Me and my big mouth. Recently, I had the nerve to write — in two separate reviews, yet — about the demise of the slasher movie, and suddenly it seems we’re being inundated by new entries in the genre. The past few months have seen the release of High Tension, a Gallic bloodbath with respectable production values but an insipid plot; Cry_Wolf, a cheesily ingratiating prep-school fake-out; Venom, a film about a killer on the rampage in the Louisiana bayou, released, regrettably, in the immediate aftermath of Hurricane Katrina; and now HellBent, billed, in an exuberant surfeit of capitalization and punctuation, as “The first ever GAY Slasher film!!!”
Written and directed by first-timer Paul Etheredge-Ouzts and produced by horror veteran Joseph Wolf (Blood Beach, Hell Night, Halloween II and III, A Nightmare On Elm Street), HellBent is the rare movie whose virtue, arguably, is that it is in no way original. HellBent is indistinguishable from virtually every other slasher movie ever made except that its randy young characters are in pursuit of ass in a sense more literal than usual. Whether this is good news — The mere issue of queerness is no longer the only subject queer films can explore; we’ve progressed to the point that queerness can be just a fact about the characters and any kind of story can be told or genre explored — or bad news — Queerness has now been assimilated and commodified to the point that queer cinema is as bland, commercial, and formulaic as straight cinema — is open for discussion. To me, it’s basically no news: HellBent is neither any better nor any worse than the typical slasher movie and, like the rest, makes a pretty thin subject for cultural debate.
Readers who remember the slasher movie’s early ’80s heyday and, possibly, lament the loss of the regional distribution systems and drive-in and grindhouse circuits that made it possible, may feel a tinge of nostalgia watching HellBent. In many respects, it is a perfect recapitulation of all those low-budget splatterfests about sexed-up kids looking to get high, drunk, or laid but instead winding up with a pitchfork through the neck. In avoiding one of the most prominent genre conventions — the isolated setting — it especially recalls movies like Prom Night and New Year’s Evil, both of which feature killings taking place amidst large parties in locations that offer ample opportunities to slip away from the crowd to get high, drunk, or laid but instead wind up with a pitchfork through the neck. The difference, though, between those movies and HellBent is that in the earlier films there was some effort to create a backstory and a motivation for the killer; HellBent is more like those Grade-Z cheapos that dispensed with such niceties and got straight to the eviscerations, movies that often were circulated by short-lived, fly-by-night distributors; starred nonprofessionals who usually appeared in no more than one or two films; and were directed by guys who soon were forced to abandon their dreams of cinematic glory and return to their true calling: selling household appliances at Sears.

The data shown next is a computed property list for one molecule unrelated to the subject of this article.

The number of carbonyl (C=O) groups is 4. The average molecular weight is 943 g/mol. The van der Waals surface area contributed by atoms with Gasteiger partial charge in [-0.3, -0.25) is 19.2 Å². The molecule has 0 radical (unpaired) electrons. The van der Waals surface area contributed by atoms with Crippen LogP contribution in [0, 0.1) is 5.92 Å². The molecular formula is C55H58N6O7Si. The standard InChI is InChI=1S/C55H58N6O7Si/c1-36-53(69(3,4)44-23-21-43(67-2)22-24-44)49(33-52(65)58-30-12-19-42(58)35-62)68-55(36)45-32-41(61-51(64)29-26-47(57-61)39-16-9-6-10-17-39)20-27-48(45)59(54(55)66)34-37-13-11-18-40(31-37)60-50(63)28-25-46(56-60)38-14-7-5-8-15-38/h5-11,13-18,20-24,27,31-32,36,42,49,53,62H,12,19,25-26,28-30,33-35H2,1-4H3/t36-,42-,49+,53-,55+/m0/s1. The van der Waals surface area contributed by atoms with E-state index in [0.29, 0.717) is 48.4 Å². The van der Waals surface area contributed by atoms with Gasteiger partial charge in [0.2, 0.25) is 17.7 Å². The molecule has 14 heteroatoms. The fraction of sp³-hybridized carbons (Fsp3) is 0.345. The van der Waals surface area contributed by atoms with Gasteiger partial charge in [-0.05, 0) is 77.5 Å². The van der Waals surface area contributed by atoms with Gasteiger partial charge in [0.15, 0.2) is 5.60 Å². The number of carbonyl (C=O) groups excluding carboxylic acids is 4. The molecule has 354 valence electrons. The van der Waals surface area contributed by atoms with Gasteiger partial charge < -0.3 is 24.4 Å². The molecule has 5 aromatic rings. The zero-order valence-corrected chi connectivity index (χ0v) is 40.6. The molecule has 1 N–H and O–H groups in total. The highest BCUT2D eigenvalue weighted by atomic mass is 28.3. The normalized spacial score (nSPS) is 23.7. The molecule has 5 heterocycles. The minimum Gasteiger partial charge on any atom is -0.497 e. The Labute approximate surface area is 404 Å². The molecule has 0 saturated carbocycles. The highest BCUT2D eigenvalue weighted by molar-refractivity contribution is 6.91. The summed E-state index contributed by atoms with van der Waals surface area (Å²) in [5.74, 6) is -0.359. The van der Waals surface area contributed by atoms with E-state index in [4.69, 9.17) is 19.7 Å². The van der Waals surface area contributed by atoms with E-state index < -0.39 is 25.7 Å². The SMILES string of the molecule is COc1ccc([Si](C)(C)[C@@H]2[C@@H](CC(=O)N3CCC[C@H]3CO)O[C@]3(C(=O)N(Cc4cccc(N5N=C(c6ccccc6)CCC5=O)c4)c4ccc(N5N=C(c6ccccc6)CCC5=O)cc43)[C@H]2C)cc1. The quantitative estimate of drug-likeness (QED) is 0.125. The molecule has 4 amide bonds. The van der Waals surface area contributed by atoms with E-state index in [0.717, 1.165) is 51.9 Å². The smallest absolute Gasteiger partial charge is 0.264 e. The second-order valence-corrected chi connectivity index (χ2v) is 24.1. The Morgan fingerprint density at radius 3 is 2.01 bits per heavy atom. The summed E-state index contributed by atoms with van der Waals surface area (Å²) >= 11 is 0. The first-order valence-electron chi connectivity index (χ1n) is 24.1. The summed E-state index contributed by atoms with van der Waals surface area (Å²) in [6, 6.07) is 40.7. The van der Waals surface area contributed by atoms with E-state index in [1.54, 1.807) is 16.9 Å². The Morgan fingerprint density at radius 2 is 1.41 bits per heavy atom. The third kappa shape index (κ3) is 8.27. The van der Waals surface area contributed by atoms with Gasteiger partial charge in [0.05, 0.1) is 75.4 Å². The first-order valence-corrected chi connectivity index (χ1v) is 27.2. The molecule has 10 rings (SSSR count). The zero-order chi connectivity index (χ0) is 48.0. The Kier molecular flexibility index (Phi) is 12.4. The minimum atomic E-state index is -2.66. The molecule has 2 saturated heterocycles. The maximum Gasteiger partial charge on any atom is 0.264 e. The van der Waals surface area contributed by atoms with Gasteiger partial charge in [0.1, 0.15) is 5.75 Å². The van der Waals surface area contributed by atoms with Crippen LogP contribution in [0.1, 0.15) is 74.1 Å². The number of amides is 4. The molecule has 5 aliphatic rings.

The horny kids in HellBent are four roommates in their early 20s: Eddie (Dylan Fergus), the sweet one with the ingenuous, toothy smile; Chaz (Andrew Levitas), the insatiably bisexual Latino; Tobey (Matt Phillips), the gym-bunny underwear model; and Joey (Hank Harris), the younger, dorkier sidekick who longs to simply get a sexy jock’s phone number. The setting is the West Hollywood Halloween Carnaval, an annual mile-long bacchanal based around Santa Monica Boulevard, where the four go to celebrate what Chaz calls “the one night of the year … when you get to indulge your most perverse and twisted fantasies and nobody gives a damn,” despite the fact that we’ve already seen Chaz enjoying a threesome with a straight couple in a parked car, suggesting that community opprobrium is hardly a major concern.